FITCHETT, William Henry (1842-1928)

FITCHETT, William Henry (1842-1928)
author and educationist
the son of a schoolmaster, was born in Lincolnshire, England, in 1842. He came with his parents to Australia in 1854 and his father died soon after. Fitchett first worked in a quarry near Geelong, then became a jackeroo on a station in Queensland, and largely self-educated, entered the Methodist ministry in 1866. His first charge was at Mortlake, Victoria, and for 16 years he was a circuit minister at Echuca, Bendigo, South Yarra and Hawthorn. He continued his studies after entering the ministry and in 1876 took the degree of B.A. at the university of Melbourne. In 1878 he moved and carried a resolution at the Methodist conference that a committee should be appointed to seriously consider the question of starting a secondary school which would do for girls what Wesley College was doing for boys. Nothing was done but in the following year he became secretary of a new committee which, after three years work, succeeded in starting the Methodist Ladies' College at Hawthorn. The financial difficulties were great but they were overcome, Fitchett became the first principal and held the position for 46 years. Under his guidance it developed into one of the largest and most successful girls' schools in Australia.
Fitchett at this period had already entered journalism having during the seventies, contributed a regular column to the Spectator, the Methodist church paper, signed XYZ. Some time later he became editor of the Southern Cross, a Sunday magazine for the home, and held this position until his death, a period of over 40 years. Articles by him appeared in its pages a month before he died. But what brought him really before the general public was a series of articles which were published in the Melbourne Argus under the title of Deeds that Won the Empire. They were collected and published in book form in Melbourne in 1896 and by Smith Elder and Company, London, in 1897. The book eventually ran into 35 editions and about 250,000 copies were sold. Similar volumes followed in steady succession, Wellington's Men (1900), The Tale of the Great Mutiny (1901), Nelson and his Captains (1902), Fights for the Flag (1909), How England Saved Europe, 4 vols. (1909), The Great Duke, 2 vols. (1911), The New World of the South (1913). Interspersed with these were three Volumes of fiction, The Commander of the Hirondelle (1904), Ithuriel's Spear (1906), A Pawn in the Game (1908), and four books with a religious interest, The Unrealized Logic of Religion (1905), Wesley and his Century (1906), The Beliefs of Unbelief (1908), Where the Higher Criticism Fails (1922). Other literary work included the editorships of the Australasian Review of Reviews, and of Life a popular magazine, the first number of which appeared in 1904.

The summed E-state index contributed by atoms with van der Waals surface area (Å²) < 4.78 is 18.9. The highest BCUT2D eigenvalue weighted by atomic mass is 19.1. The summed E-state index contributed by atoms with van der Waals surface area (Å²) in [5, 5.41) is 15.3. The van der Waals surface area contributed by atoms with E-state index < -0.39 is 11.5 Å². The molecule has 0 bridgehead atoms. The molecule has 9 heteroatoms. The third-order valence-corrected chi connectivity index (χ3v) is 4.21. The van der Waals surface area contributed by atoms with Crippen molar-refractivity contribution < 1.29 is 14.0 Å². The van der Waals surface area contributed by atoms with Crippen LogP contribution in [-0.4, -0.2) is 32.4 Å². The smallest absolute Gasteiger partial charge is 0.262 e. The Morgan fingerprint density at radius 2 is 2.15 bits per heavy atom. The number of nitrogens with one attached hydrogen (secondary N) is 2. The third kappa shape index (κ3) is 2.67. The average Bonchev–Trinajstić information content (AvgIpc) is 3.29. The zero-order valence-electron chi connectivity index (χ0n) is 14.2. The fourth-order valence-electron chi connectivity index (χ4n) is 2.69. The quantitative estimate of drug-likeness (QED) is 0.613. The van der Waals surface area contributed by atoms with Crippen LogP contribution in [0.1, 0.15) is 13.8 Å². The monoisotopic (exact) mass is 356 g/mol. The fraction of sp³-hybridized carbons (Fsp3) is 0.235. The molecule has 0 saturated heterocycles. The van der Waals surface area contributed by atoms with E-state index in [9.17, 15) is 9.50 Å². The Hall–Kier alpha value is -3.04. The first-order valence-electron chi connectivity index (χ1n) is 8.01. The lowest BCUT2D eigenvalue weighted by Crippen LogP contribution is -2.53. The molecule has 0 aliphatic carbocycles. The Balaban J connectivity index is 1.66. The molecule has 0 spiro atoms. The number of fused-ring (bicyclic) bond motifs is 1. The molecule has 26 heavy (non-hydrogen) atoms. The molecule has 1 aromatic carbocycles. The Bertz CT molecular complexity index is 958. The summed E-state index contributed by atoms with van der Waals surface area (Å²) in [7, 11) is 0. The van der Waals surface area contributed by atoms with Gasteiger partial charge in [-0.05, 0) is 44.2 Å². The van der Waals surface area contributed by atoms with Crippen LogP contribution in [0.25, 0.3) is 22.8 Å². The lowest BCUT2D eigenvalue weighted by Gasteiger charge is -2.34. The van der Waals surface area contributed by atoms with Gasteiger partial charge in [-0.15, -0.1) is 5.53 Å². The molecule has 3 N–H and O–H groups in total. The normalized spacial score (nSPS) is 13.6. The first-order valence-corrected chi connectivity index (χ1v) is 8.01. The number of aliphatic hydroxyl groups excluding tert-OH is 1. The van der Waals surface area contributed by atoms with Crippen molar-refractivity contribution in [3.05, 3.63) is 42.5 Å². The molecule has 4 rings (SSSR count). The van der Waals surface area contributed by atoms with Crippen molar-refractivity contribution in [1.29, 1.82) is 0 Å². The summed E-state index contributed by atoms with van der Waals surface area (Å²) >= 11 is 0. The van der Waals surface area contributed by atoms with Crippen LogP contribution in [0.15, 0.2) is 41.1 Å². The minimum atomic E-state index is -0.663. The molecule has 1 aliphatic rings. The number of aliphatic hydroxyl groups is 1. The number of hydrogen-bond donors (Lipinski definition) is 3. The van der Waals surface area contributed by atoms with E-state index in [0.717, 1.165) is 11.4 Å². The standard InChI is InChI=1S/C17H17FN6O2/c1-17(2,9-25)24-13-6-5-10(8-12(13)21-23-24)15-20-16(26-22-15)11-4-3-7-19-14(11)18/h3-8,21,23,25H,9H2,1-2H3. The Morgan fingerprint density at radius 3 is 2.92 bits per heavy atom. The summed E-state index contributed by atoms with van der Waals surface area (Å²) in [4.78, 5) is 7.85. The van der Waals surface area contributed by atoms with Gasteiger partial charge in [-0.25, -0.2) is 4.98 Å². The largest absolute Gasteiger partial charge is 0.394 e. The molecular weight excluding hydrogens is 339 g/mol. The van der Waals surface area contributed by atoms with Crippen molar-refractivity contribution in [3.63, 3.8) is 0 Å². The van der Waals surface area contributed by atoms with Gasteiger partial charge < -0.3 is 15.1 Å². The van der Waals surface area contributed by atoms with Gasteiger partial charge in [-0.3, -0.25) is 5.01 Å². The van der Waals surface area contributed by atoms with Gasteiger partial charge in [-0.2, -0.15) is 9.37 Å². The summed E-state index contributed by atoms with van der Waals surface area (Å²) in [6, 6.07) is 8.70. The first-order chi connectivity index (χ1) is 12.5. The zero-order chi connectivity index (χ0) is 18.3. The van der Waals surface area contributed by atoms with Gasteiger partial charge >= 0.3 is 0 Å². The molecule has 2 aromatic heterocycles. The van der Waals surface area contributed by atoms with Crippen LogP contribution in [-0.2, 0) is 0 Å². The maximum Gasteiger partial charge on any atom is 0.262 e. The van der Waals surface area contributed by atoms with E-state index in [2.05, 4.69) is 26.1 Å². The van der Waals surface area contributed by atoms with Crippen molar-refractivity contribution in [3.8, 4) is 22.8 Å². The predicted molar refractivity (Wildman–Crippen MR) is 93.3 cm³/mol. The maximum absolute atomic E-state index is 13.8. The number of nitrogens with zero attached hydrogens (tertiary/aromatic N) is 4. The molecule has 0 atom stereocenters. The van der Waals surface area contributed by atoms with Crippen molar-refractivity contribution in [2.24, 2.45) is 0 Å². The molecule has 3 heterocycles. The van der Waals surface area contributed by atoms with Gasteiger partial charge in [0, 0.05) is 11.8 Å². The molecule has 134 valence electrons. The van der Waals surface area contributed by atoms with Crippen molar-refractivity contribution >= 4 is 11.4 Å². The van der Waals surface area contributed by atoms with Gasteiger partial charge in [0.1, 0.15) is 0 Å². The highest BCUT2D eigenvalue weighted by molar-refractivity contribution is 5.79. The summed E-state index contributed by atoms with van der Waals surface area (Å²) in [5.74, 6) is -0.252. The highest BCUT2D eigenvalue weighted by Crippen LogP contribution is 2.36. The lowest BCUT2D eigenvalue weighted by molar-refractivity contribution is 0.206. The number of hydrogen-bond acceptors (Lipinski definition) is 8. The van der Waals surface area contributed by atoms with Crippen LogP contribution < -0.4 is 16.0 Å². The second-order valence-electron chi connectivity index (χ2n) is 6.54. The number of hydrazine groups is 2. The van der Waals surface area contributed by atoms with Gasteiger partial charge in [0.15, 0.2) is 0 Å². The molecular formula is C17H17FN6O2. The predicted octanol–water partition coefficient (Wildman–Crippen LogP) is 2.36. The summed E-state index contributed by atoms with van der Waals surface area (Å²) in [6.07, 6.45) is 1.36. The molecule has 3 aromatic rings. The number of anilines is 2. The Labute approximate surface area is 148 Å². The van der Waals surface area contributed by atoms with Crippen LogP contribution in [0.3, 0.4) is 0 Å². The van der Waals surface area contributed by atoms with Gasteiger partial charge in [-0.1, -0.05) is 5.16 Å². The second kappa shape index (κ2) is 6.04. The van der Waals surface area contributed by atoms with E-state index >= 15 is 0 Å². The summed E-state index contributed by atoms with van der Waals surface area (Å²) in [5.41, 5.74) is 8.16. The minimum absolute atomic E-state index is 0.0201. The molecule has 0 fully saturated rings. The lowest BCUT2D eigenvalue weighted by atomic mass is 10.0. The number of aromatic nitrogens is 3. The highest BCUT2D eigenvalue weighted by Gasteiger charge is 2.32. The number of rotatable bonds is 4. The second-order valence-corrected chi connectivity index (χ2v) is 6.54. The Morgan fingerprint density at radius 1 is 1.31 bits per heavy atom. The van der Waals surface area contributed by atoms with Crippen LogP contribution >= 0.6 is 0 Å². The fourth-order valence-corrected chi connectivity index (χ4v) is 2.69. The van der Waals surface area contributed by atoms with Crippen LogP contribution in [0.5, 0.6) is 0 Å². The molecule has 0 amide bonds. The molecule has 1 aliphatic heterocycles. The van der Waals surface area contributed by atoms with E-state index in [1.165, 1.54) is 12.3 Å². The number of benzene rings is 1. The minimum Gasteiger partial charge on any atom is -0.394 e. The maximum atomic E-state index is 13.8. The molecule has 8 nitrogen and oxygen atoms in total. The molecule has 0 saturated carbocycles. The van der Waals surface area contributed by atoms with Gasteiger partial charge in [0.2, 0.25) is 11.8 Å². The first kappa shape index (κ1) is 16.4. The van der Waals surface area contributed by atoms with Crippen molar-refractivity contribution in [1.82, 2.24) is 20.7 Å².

These activities were not allowed to interfere with his life-work. First and foremost he was principal of a great school for girls steadily expanding, with problems continually arising which required his careful attention. His writing was done in the early hours of the day much of it before breakfast, and the Methodist Church as a whole called for much interest and thought. Towards the end of the nineteenth century it was split into five sections and many efforts were made to bring a union of them about. In 1895 Fitchett, as president of the conference of 1895, organized a public demonstration in favour of the union. The question came up again at successive yearly conferences, but it was difficult to obtain the requisite two-thirds majority. In 1898 union was decided upon, the necessary act of parliament was passed, and at the conference of 1902 the union was accomplished and Fitchett was elected the first president of the united church. Another of his interests was the public library of Victoria of which he was a trustee for 35 years. Working until the last month of his life, he died after a short illness on 25 May 1928. He married (1) in 1870 Clara Shaw who died in 1915 (2) the widow of the Rev. William Williams who survived him with five sons and one daughter of the first marriage. A brother, Dr Frederick Fitchett, C.M.G., was at one time attorney-general of New Zealand, and another brother, Dr Alfred Fitchett, was dean of Dunedin, New Zealand.
Fitchett's versatility was remarkable. He was an excellent debater and leader at church conferences, a preacher of extraordinary ability with a special appeal to young people, a successful administrator of a great girls' school from its inception to the time when it had a roll of over 700 pupils, a first-rate man of business, a capable editor of different types of magazines, and a competent writer of stories like the Commander of the Hirondelle. His books on religion are interesting though Where the Higher Criticism Fails, written away from his library, is one of his least worthy books, Wesley and his Century is, however, an able piece of work which became a textbook in the leading Methodist theological colleges in the United States of America. He had the faults of a man who writes too quickly, but he made a well-deserved reputation as a great man in his church, and in his own way he was an almost incomparable journalist and popular historian.
The Southern Cross, 8 June 1928; The Herald, Melbourne, 26 May 1928; The Argus, Melbourne, 26 May 1928; C. Irving Benson, A Century of Victorian Methodism; The Spectator, 30 May 1928; W. H. Fitchett, 40 Years at the Methodist Ladies' College.

Dictionary of Australian Biography by PERCIVAL SERLE. . 1949.

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  • Methodist Ladies' College, Melbourne — For other schools of the same name, see Methodist Ladies College (disambiguation). Methodist Ladies College, Melbourne Latin: Deo Domuique ( For God and for Home ) …   Wikipedia

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